What will it really take for General Motors to achieve carbon neutrality by 2040? Zero Emissions Steel
Gerenal Motors' Plans To Produce Electric Vehicles And Achieve Carbon Neutrality
General Motors (GM) sent shockwaves through the automotive, power, and fossil fuel industries last week when they announced that they have committed to producing only electric vehicles by 2035 and will achieve carbon neutrality by 2040 or before. But to achieve this ambitious goal, the real revolution will need to be in all those materials that go into making cars, namely steel. About 10% of steel goes into making automotives, generating an estimated emissions total of 5 million tons of CO2 per year.
Odey Warns Spread Of Stock Market Gambling Faster Than Latest “Mutation Of COVID” [2020 Letter]
Crispin Odey's flagship investment strategy, the Odey European Fund, lost - 30.5% in 2020, according to a copy of the strategy's fourth-quarter letter to investors, a copy of which ValueWalk has been able to review. This was one of the worst performances in the fund's history. Since its inception in 1992, it has lost more Read More
Automotives are the real driver behind steel industry profitability. While making up a smaller percentage of the industry than buildings and infrastructure, it’s a fiercely competitive market and the most competitive segment right now is lightweight steel frames crucial to the design of electric vehicles. It’s clear that companies like GM and Tesla will determine the fate of the steel industry.
Margaret Hansbrough Digs Deeper
Mighty Earth has been campaigning on this issue for years and there has been significant movement just in the past five months. Four major steel companies have made commitments to carbon neutrality or net zero emissions by 2050, including ArcelorMittal, Nippon Steel, POSCO, and China Baowu Steel. And just last week, the new top US steel producer Cleveland Cliffs announced a modest 25% greenhouse gas emissions reduction goal by 2030 which makes it the first US company to step into the race toward zero emissions. This means that almost 20% of global steel production is covered by private sector commitments – representing approximately 516.64 gigatons of CO2 emissions, or roughly 1.4% of total global emissions based on 2019 numbers.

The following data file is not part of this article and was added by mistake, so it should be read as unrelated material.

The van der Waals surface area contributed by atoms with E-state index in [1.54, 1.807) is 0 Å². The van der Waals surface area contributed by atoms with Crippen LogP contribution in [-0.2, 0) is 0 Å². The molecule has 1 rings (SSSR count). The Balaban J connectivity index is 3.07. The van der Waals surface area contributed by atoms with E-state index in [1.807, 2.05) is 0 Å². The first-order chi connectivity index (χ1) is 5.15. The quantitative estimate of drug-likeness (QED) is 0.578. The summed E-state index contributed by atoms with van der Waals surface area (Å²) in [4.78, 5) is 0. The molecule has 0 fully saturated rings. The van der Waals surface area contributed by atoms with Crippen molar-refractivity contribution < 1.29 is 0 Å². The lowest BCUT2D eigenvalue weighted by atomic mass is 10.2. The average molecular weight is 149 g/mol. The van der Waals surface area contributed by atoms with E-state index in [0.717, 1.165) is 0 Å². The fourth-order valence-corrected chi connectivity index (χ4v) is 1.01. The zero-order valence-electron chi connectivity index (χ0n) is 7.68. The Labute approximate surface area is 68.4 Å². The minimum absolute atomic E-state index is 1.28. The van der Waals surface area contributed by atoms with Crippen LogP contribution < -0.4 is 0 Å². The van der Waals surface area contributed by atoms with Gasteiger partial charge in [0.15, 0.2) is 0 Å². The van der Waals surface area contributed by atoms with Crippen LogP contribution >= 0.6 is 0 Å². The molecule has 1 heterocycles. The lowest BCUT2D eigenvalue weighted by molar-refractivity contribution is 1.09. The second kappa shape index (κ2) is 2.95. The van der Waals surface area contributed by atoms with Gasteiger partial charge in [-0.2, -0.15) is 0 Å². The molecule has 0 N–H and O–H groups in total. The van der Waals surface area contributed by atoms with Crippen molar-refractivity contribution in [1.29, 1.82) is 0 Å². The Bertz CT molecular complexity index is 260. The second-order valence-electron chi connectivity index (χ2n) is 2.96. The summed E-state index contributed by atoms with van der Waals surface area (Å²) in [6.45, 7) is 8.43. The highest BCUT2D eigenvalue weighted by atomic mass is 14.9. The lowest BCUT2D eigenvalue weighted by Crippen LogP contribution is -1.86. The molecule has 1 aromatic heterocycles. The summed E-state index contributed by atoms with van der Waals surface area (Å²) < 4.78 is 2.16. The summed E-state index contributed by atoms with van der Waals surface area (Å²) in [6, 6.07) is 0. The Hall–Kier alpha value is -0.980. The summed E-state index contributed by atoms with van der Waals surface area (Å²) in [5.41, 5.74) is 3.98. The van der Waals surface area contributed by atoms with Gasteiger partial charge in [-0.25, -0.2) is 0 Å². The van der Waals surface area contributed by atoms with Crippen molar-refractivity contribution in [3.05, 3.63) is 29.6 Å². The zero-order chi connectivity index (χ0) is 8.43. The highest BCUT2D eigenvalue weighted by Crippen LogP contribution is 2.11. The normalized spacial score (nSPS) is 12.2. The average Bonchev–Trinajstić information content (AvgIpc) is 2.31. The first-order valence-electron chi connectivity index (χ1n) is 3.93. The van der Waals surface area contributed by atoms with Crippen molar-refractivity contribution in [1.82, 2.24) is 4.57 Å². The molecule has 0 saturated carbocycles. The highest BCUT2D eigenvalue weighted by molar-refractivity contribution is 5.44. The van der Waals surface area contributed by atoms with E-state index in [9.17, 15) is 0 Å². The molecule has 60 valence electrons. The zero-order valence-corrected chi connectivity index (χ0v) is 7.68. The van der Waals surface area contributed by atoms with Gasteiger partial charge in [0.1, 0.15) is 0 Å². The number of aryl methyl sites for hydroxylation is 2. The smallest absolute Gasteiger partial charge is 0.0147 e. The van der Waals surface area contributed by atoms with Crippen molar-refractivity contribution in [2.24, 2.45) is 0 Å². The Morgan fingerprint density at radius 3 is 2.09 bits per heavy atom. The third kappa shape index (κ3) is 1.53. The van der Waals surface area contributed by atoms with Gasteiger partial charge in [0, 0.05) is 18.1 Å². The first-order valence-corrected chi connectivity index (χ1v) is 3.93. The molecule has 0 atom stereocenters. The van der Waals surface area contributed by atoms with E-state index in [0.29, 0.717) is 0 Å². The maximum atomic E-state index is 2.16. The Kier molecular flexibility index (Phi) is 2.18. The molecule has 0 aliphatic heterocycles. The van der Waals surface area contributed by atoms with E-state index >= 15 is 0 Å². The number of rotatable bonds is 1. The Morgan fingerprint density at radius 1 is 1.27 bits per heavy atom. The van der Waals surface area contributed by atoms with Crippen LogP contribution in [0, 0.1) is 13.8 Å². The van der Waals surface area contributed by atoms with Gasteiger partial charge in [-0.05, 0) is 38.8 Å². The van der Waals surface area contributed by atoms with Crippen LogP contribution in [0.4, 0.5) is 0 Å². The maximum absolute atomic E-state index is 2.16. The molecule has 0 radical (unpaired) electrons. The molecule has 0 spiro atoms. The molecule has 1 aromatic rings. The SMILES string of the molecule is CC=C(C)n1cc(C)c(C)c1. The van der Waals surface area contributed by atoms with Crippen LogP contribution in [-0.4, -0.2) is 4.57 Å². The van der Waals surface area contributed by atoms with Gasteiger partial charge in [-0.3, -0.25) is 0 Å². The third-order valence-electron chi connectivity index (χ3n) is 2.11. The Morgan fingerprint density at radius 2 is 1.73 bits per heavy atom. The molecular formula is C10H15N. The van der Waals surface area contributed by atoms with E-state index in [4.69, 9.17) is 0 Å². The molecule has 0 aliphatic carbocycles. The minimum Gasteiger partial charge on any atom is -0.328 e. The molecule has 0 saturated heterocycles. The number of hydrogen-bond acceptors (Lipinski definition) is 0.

The effect of this shift in the market cannot be underestimated as heavy industry companies like these make up about a third of global energy consumption and 20% of coal consumption via steelmaking. Add to that the national climate pledges by China, Japan, and Korea there is unprecedented momentum for climate action from one of the most carbon intensive industries in the world. This means that over 70% of steel production falls under climate action commitments, but the devil will be in the details of these companies’ climate plans and what they will pledge to do in the next five to ten years to get the planet back on track toward a 1.5C trajectory.
About Mighty Earth
Mighty Earth is a global environmental campaign organization that works to protect forests, conserve oceans, and address climate change. We work in Southeast Asia, Latin America, Africa, and North America to drive large-scale action towards environmentally responsible agriculture that protects native ecosystems, wildlife, and water, and respects local community rights. Mighty Earth’s team has played a decisive role in persuading the world’s largest food and agriculture companies to dramatically improve their environmental and social policies and practices. More information on Mighty Earth can be found at www.mightyearth.org/.